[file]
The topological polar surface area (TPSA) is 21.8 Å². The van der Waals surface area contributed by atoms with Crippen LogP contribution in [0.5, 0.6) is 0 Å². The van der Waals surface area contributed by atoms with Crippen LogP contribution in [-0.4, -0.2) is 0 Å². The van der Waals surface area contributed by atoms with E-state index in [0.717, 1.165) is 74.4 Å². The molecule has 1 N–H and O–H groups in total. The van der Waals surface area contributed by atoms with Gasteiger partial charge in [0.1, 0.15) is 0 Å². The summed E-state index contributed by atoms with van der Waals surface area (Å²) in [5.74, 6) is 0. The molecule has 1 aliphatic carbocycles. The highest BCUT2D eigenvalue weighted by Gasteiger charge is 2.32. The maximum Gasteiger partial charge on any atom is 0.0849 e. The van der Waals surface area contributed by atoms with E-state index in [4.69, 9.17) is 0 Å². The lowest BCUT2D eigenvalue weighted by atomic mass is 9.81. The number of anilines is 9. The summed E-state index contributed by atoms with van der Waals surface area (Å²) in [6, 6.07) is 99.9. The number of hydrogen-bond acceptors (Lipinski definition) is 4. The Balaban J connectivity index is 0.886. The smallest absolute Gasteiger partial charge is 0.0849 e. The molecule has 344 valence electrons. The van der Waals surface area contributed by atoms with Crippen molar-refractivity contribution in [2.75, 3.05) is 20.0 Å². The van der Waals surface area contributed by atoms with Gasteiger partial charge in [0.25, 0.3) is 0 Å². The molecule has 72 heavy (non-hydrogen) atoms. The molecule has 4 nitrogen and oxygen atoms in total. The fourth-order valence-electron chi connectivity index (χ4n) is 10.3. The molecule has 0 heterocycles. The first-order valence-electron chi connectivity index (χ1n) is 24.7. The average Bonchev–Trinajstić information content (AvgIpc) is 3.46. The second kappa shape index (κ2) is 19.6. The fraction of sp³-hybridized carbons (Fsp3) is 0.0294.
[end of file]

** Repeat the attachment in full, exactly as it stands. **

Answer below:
The topological polar surface area (TPSA) is 21.8 Å². The van der Waals surface area contributed by atoms with Crippen LogP contribution in [0.5, 0.6) is 0 Å². The van der Waals surface area contributed by atoms with Crippen LogP contribution in [-0.4, -0.2) is 0 Å². The van der Waals surface area contributed by atoms with E-state index in [0.717, 1.165) is 74.4 Å². The molecule has 1 N–H and O–H groups in total. The van der Waals surface area contributed by atoms with Gasteiger partial charge in [0.1, 0.15) is 0 Å². The summed E-state index contributed by atoms with van der Waals surface area (Å²) in [5.74, 6) is 0. The molecule has 1 aliphatic carbocycles. The highest BCUT2D eigenvalue weighted by Gasteiger charge is 2.32. The maximum Gasteiger partial charge on any atom is 0.0849 e. The van der Waals surface area contributed by atoms with E-state index in [4.69, 9.17) is 0 Å². The lowest BCUT2D eigenvalue weighted by atomic mass is 9.81. The number of anilines is 9. The summed E-state index contributed by atoms with van der Waals surface area (Å²) in [6, 6.07) is 99.9. The number of hydrogen-bond acceptors (Lipinski definition) is 4. The Balaban J connectivity index is 0.886. The smallest absolute Gasteiger partial charge is 0.0849 e. The molecule has 344 valence electrons. The van der Waals surface area contributed by atoms with Crippen molar-refractivity contribution in [2.75, 3.05) is 20.0 Å². The van der Waals surface area contributed by atoms with Gasteiger partial charge in [0.25, 0.3) is 0 Å². The molecule has 72 heavy (non-hydrogen) atoms. The molecule has 4 nitrogen and oxygen atoms in total. The fourth-order valence-electron chi connectivity index (χ4n) is 10.3. The molecule has 0 heterocycles. The first-order valence-electron chi connectivity index (χ1n) is 24.7. The average Bonchev–Trinajstić information content (AvgIpc) is 3.46. The second kappa shape index (κ2) is 19.6. The fraction of sp³-hybridized carbons (Fsp3) is 0.0294.